Livin’ La Vida Loca? Moving to Madrid
As I am half way through an Erasmus year in Alcalá de Henares, Madrid, I thought I would reflect on what it’s really like to pack up and move to another country. So here are my top pieces of advice:
– 1) You will never need as much stuff as you think (there are supermarkets in Spain). I arrived at Madrid-Barajas airport at 1am on the 4th of September with two large cases and a rucksack. Anxiously, I had packed cleaning products, toiletries, even some food, as though I was under the illusion that people in Spain in fact do not eat or clean as there is no such thing as supermarkets. Actually, I am a 5 minute train ride from a huge Lidl, but the local Carrefour (basically Tesco) will do for me.
– 2) You will not experience culture-shock. I don’t even live in the city centre and still there is a McDonalds 30 seconds away. Sure, there are numerous places for Tapas, but there are more burgers and hot dogs on the menus of my local eating establishments than ‘albóndigas’ or ‘gulas’, and in 4 months I still have not found a decent paella. And the whole siesta thing, from my experience, is not always true, especially not in winter. Bear in mind, your Erasmus year will only de-bunk the myths and stereotypes that you previously had.
– 3) Erasmus is not just about getting drunk. It’s actually really hard studying in a foreign language all of the time, funnily enough. Plus, for my home university specifically, the grade actually counts towards the final degree. I ended up studying a mixture of Latin and Ancient Greek for first semester, roped in by the attractively interesting module name “History of Spanish Words.” Spanish universities are also pretty strict on attendance, more than 20% absence and you’re out, which is a far cry from the more relaxed ‘if you don’t turn up to lectures then it’s on you if you fail’ attitude in the UK.
– 4) But it’s not all doom and gloom. No matter how big the town is, there are always Erasmus events. Some of them are kind of cheesy, and there’s nothing more awkward than sober ‘ice-breakers’… Hi I’m Louise from Liverpool, my favourite colour is brown and if I was an animal I’d be… Others are great, especially the trips which let you travel around the country that you are there to explore, in my case Spain. I got to travel from Madrid right down to Granada in the South with an Erasmus company for a fraction of the cost of going on my own, which included a hostel, travel, and excursions like entrance into the Alhambra, which is absolutely stunning. I would say with things like this, the key is taking advantage of the opportunities, of the flyers on the wall of your lecture room or the poor people handing them out outside McDonalds. Anyway, just do it.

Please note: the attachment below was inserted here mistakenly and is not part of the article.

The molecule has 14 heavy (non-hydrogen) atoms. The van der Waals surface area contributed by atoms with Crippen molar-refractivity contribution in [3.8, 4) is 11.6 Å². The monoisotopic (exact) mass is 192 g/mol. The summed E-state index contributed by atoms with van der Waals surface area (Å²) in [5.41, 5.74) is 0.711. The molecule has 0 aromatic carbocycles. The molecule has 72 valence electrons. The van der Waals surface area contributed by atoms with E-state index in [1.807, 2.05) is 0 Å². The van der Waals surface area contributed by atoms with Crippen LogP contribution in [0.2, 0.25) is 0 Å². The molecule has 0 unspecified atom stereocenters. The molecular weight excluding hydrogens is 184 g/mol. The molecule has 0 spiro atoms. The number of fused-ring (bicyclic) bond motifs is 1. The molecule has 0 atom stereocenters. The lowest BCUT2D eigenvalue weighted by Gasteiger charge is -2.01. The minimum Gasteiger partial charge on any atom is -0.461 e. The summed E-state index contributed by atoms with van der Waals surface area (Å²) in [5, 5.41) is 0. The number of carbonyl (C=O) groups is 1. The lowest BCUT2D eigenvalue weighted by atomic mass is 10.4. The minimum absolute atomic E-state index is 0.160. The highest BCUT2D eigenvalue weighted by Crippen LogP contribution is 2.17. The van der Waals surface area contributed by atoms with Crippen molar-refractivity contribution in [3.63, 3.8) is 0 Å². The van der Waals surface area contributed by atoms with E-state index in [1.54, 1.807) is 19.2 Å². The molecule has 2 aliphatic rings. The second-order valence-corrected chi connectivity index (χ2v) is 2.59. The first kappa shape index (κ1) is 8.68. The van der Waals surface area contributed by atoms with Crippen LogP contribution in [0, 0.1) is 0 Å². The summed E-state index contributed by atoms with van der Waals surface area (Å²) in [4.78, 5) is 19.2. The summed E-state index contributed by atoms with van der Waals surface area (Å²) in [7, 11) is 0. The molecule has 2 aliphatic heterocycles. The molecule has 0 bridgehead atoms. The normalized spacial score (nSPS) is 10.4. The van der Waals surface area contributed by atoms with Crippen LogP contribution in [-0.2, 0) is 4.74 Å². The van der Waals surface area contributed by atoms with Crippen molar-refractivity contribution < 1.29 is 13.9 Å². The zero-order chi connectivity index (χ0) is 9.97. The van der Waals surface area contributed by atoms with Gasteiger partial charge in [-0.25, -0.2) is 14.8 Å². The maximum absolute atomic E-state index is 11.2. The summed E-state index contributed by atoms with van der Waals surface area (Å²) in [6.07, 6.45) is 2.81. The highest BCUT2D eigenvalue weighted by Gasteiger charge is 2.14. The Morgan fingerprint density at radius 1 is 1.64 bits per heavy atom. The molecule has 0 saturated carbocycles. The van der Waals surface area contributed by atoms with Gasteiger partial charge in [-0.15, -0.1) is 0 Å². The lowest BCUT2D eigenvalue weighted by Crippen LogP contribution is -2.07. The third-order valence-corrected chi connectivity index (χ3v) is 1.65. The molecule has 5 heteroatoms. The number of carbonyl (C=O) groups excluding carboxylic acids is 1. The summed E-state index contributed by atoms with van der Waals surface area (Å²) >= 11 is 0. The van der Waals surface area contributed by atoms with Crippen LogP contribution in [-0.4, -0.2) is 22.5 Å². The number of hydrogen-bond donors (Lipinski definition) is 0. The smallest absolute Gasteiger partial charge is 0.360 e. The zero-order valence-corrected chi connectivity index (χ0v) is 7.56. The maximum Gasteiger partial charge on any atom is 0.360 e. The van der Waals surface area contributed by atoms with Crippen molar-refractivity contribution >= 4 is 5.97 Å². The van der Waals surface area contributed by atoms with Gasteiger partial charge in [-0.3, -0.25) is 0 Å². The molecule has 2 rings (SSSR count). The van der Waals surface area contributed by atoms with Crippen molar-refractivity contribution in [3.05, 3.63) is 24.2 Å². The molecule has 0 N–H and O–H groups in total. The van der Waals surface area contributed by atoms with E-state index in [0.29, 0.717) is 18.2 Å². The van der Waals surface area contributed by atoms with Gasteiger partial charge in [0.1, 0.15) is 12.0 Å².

– 5) You can get a job AND study. But it appears that I just cannot find the time for the gym… Obviously, I wouldn’t recommend occupying all your time with something productive (see point 4) but there are lots of opportunities to make some money and gain valuable experience. I work for 2 hours a week tutoring English in a nearby academy, a very casual and stress-free job. It has given me experience in teaching adults which has really formed an important part of my work experience, having had taught children in the past. I also know people who have been given part-time jobs in clubs, promoting, or bar work, all good for improving language skills, especially learning colloquialisms.
– 6) Its worrying that I haven’t mentioned mastering the language of the country you’re in sooner, but that’s an obvious one; if you’re on an Erasmus year, the likelihood is that you’re going to have to try and actually get better at speaking the second language. Clearly it’s nice to be on your Erasmus with people from your university, but integrating is also helpful. I found the best time to make Spanish friends was on nights out. I do not mean the “friends” who hope you’ll swoon for their amazing pulling routine; I mean real, thinking people. Even though you might feel that you, being Erasmus, are still an outsider, one that is welcomed into the in-crowd to do some shots of 80% STROH (lethal, ask my friends) and then expected to go and have a dance with them, that’s not always the case. I have made some incredible friends from all over Europe, after that awkward few seconds where you drunkenly figure out what language you can both speak well enough to have that traditional heart-to-heart in the bathroom or outside. That also means you get to learn slang, which is so much more fun than grammar and tenses. Either way just make sure that you enjoy it (whilst being mildly productive…)